Trigger Warning: "Grieving a loved one"
41 days ago, I lost one of my best friends. I can’t believe it’s only been 41 days. It feels like it was just last week and it feels like it’s been years. Grief is so. Beyond. Heavy. There’s no word for it. I truly cannot describe it to anyone who hasn’t felt it. There is such a clear and distinct "before" and "after" in my memory's timeline. I’ve heard countless people talk about how grief changes your life, or how nothing feels the same, and I’ve felt heartbreak before. But grief over the death of a best friend is unutterable. Grief over the sudden and unexpected death of an ineffably beautiful 23 year old woman is impossible to stomach. And it manifests itself in such strange and unexpected ways. The past few weeks, I’ve been so angry. So quick to snap and so short tempered. The weeks before that I was so sad I couldn’t think straight, and that’s beginning to return as I lose energy to be angry. Elisabeth Kübler-Ross broke this phenomenon down into 5 stages but it feels more like an unending roller coaster to me. People who I had hoped would check up on me haven’t, and on the other hand I don’t want anyone to ask me how I’m doing. It’s hard to joke around and a sense of normalcy is unimaginable. I want more time alone than I’ve ever wanted before in my life, and that’s saying something for me. My foundational world beliefs feel as if they’ve been turned upside down, and the worst part is that the only person who I want to talk to about this nauseating situation is the one who isn’t here anymore.
I’m not even really ready to be writing this blog post, but the ground feels like it’s fully vanished from beneath my feet and I have to do something to ground myself or I’ll float away completely.
I’ve started listening to pop punk. It’s really all I’ve listened to for the past 41 days. I’ve never liked it before in my life and somehow it is the perfect salve for what I’m feeling lately, and the only genre as angsty as me.
I’ve started going swimming, almost every day. It’s the only thing that alleviates the depression, even if just for a few moments. It’s so beautifully silent under the water, and nothing matters there and I can just be. I can just float. It’s the only place that I don’t feel like a thousand bricks are sitting on every inch of my body. I had a strange craving for it as soon as I got back home after the two weeks spent at my parents house for the funeral. I couldn’t stop thinking about swimming. I couldn’t stop imagining myself under water, completely weightless and free from this weight, if only for a few moments.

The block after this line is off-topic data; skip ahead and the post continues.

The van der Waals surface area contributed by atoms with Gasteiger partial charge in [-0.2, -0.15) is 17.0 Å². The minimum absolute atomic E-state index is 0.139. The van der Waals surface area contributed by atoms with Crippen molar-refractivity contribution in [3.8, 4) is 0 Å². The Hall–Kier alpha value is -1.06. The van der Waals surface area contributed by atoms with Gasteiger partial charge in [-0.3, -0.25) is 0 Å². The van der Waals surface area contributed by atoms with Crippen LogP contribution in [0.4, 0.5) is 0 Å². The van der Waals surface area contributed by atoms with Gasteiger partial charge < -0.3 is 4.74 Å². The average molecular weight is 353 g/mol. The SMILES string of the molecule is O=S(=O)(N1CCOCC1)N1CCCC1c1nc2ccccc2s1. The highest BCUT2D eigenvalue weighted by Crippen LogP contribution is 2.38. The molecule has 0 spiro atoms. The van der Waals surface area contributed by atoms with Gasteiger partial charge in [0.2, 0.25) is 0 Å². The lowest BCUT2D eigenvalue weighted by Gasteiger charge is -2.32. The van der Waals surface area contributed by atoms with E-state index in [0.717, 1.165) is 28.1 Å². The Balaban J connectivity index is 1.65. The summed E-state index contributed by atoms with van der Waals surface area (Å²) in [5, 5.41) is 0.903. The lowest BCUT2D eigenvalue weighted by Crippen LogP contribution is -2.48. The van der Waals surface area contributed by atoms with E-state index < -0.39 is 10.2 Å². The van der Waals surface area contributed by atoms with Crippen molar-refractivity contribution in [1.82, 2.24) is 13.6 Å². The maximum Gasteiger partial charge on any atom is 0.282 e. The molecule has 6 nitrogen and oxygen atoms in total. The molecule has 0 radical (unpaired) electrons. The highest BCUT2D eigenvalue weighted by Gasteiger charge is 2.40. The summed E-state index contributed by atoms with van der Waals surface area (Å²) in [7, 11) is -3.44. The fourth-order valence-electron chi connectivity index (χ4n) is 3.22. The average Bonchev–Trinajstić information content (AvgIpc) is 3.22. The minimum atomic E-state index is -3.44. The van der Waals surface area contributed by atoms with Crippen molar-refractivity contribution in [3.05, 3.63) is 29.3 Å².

Before I heard the news, I went running almost every day. I’d run and lift weights and do squats and arm workouts, but since hearing it, my energy has been zapped. The reservoir of motivation I have to run isn’t there like it used to be, and most of me sees no joy in bouncing on a treadmill for a few miles that just makes me feel like more weight is pushing down on my shoulders. I’m sure it will come back. I’m sure I’ll crave the running again like I used to, but for now, I’ll be swimming.
I’m not to the point yet where I can write about what a beautiful and sparkling woman she was. I am thinking about it constantly, but it is still much too heartbreaking to try and put into words. I'm not ready to try and sum her essence up like that. Today is not the day that I wake up and see a cloud that reminds me of her and laugh in an endearing way. Today is still the day that I have a whole pile of shit in my brain I haven’t even begun to unravel because I don’t have the slightest clue as to how to wrap my mind around the fact that a very important branch of my family tree has just become detached and fallen to the ground. I’m not to the point where I can “keep her alive” by talking to mutual friends about her, like my free school therapist suggested, because life feels dull and painful knowing I’ll never hear her laugh again and I haven’t reached the action stage of grief yet. I’m in the bury-myself-in-work, busy-myself-constantly stage, and cry-in-the-car-when-I-need-to stage.
I have these intrusive thoughts throughout the day, where I’ll randomly imagine a future event that she won’t be there for. It's anything from my wedding to a dinner party. Tonight I made coconut shrimp curry for dinner and almost threw it up right after because I realized we’d never cook a meal together again. Last week I started sobbing walking home because I started thinking about the fact that I’d never get to show her the lake house I live in.
Maybe this kind of thing is too depressing for this blog. Or maybe it’s my blog and I post whatever I want to on it because that’s the point of it being mine. If this tragedy has taught me anything, it’s that there is absolutely no time to waste on what anyone else thinks, or on the fears holding you back. Not a single moment in life is promised, and she would laugh if she were here to see how cliché the lessons she’s left me with are. She would laugh about a lot of things that happened since she’s been gone, and I’ve done a lot of things in her honor. Every time I do something particularly daring, I declare it’s for her, or that she would want me to do it this way. She was one of the most daring people I’ve ever seen. Unwavering in the mere fact of her existence, she changed the world and was going to change it so much more. I think about you often. You still feel close, but now I can’t reach out and touch you. I have a drawing of a badass city skyline you made for me in junior year hanging over the foot of my bed. I think of you constantly. I miss you more than words will ever be able to express.